In Pasternak’s writing, the gift of poetry is either identified with or permeated by an energy force that lifts the world from gloom and darkness and fills it, as it were, with fresh air. Both Tsvetaeva and Mandelstam in their portraits of Pasternak attest to this refreshing dynamism in his poetic world, Tsvetaeva by comparing it to pouring rain filled with sunlight [световой ливень] and Mandelstam by noting that Pasternak’s poetry could become an ...

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4. "Letters from Tula": "Was ist Apperzeption?"

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pp. 113-157

A strange fate befell Pasternak’s “Letters from Tula.” Among his critics the story provokes a silence almost as profound1 as its protagonist’s apprehension of the “complete physical silence within his soul”: “Not an Ibsen silence, but an acoustic one” [в душе настанет полная физическая тишина. Не ибсеновская, а акустическая] (CSP 123; PSS 3:30; emphasis in original). This critical reaction, reminiscent of the equally taciturn reception of “The ...

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5. Contextualizing the Intellectual Aims of 1918: From "Letters from Tula" to The Childhood of Luvers

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pp. 158-197

The year 1918 proved to be a highly significant one in Pasternak’s creative life. His collection of poetry Over the Barriers [Поверх барьеров] was published in 1917; My Sister Life [Сестра моя жизнь], finally published in 1922, was subtitled “Summer of the Year 1917,” which “indicated when most of its poems were written” (Barnes 1989, 228). “Letters from Tula” was completed in April 1918; by the summer of 1918 the manuscript of what is ...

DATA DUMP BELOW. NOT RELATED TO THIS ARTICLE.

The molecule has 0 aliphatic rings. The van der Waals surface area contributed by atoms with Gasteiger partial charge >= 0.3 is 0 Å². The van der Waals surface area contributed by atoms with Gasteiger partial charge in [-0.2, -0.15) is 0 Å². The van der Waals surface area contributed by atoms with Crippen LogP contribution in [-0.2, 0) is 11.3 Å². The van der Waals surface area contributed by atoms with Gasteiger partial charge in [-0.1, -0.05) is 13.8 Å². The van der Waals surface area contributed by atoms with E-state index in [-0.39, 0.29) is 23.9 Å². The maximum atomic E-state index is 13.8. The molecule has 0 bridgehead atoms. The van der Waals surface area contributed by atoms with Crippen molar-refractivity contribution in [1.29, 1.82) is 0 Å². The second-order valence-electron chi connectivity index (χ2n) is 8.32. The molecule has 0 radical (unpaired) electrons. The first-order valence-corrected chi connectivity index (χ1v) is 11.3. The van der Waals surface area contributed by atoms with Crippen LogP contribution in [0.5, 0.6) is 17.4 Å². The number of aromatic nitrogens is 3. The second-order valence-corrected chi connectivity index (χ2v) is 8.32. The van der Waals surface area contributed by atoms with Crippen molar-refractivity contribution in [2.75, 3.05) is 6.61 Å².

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6. "The Long Days" in The Childhood of Luvers: Chronology of a Permeable Self

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pp. 198-232

The analysis of “The Long Days” (Part I of Detstvo Luvers) will pursue several interconnected aims. Its principal goal is to emphasize the novella’s overall design, which has hitherto escaped critical notice. The Kantian notion of a posteriori and a priori ranges of perceptions will be approached as fundamental to the organization of the novella: the analysis will explore how the ...

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7. "The Stranger" in The Childhood of Luvers: Disruptions in Chronology and the Collision with Other Worlds

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pp. 233-295

Although The Childhood of Luvers is by far the best-known prose work of Pasternak’s early period, critics (with some notable exceptions) concentrate on the overriding importance of the metonymic series in the earlier parts of the narrative, approaching these as prototypical of Pasternak’s early style.1 However, in his letter to Sergei Bobrov of 16 July, 19182 (the only surviving letter of this period that discusses ...

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8. Conclusion: Pasternak's Symbolic World: Prose and Philosophy

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pp. 296-326

Pasternak did not like his early style and rarely spoke about the influence of philosophy upon his thought. For the last three years of his life, he was openly distressed when his publishers in the West, in order to capture the interest of the market after the success of Doctor Zhivago, proceeded to seek out, translate, and publish his early prose. ...


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pp. 327-341


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pp. 342-344

General Index

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pp. 345-348

Back Cover

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p. 366-366

E-ISBN-13: 9780814270059
E-ISBN-10: 0814270050
Print-ISBN-13: 9780814212066
Print-ISBN-10: 0814212069

Page Count: 408
Illustrations: 8 tables
Publication Year: 2013